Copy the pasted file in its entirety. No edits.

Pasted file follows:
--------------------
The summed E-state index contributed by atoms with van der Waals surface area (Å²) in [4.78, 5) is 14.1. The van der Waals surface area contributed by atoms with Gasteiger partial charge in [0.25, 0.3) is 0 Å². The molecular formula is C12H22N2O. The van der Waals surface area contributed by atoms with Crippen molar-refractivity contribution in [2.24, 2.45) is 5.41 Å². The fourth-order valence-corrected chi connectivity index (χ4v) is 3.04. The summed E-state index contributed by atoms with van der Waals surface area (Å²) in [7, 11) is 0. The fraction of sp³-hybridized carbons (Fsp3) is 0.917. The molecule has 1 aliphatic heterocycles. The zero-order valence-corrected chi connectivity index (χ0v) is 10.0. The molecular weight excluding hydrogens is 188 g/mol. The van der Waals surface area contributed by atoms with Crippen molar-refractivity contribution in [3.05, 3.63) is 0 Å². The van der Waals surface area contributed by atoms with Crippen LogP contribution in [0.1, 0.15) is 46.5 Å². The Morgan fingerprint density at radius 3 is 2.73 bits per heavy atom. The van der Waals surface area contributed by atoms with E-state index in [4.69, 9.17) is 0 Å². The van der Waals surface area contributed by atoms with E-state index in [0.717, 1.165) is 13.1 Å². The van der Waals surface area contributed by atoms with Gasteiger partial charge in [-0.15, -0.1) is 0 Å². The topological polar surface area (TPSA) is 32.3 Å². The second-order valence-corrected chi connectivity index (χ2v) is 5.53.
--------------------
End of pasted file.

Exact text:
The summed E-state index contributed by atoms with van der Waals surface area (Å²) in [4.78, 5) is 14.1. The van der Waals surface area contributed by atoms with Gasteiger partial charge in [0.25, 0.3) is 0 Å². The molecular formula is C12H22N2O. The van der Waals surface area contributed by atoms with Crippen molar-refractivity contribution in [2.24, 2.45) is 5.41 Å². The fourth-order valence-corrected chi connectivity index (χ4v) is 3.04. The summed E-state index contributed by atoms with van der Waals surface area (Å²) in [7, 11) is 0. The fraction of sp³-hybridized carbons (Fsp3) is 0.917. The molecule has 1 aliphatic heterocycles. The zero-order valence-corrected chi connectivity index (χ0v) is 10.0. The molecular weight excluding hydrogens is 188 g/mol. The van der Waals surface area contributed by atoms with Crippen molar-refractivity contribution in [3.05, 3.63) is 0 Å². The van der Waals surface area contributed by atoms with Crippen LogP contribution in [0.1, 0.15) is 46.5 Å². The Morgan fingerprint density at radius 3 is 2.73 bits per heavy atom. The van der Waals surface area contributed by atoms with E-state index in [4.69, 9.17) is 0 Å². The van der Waals surface area contributed by atoms with E-state index in [0.717, 1.165) is 13.1 Å². The van der Waals surface area contributed by atoms with Gasteiger partial charge in [-0.15, -0.1) is 0 Å². The topological polar surface area (TPSA) is 32.3 Å². The second-order valence-corrected chi connectivity index (χ2v) is 5.53.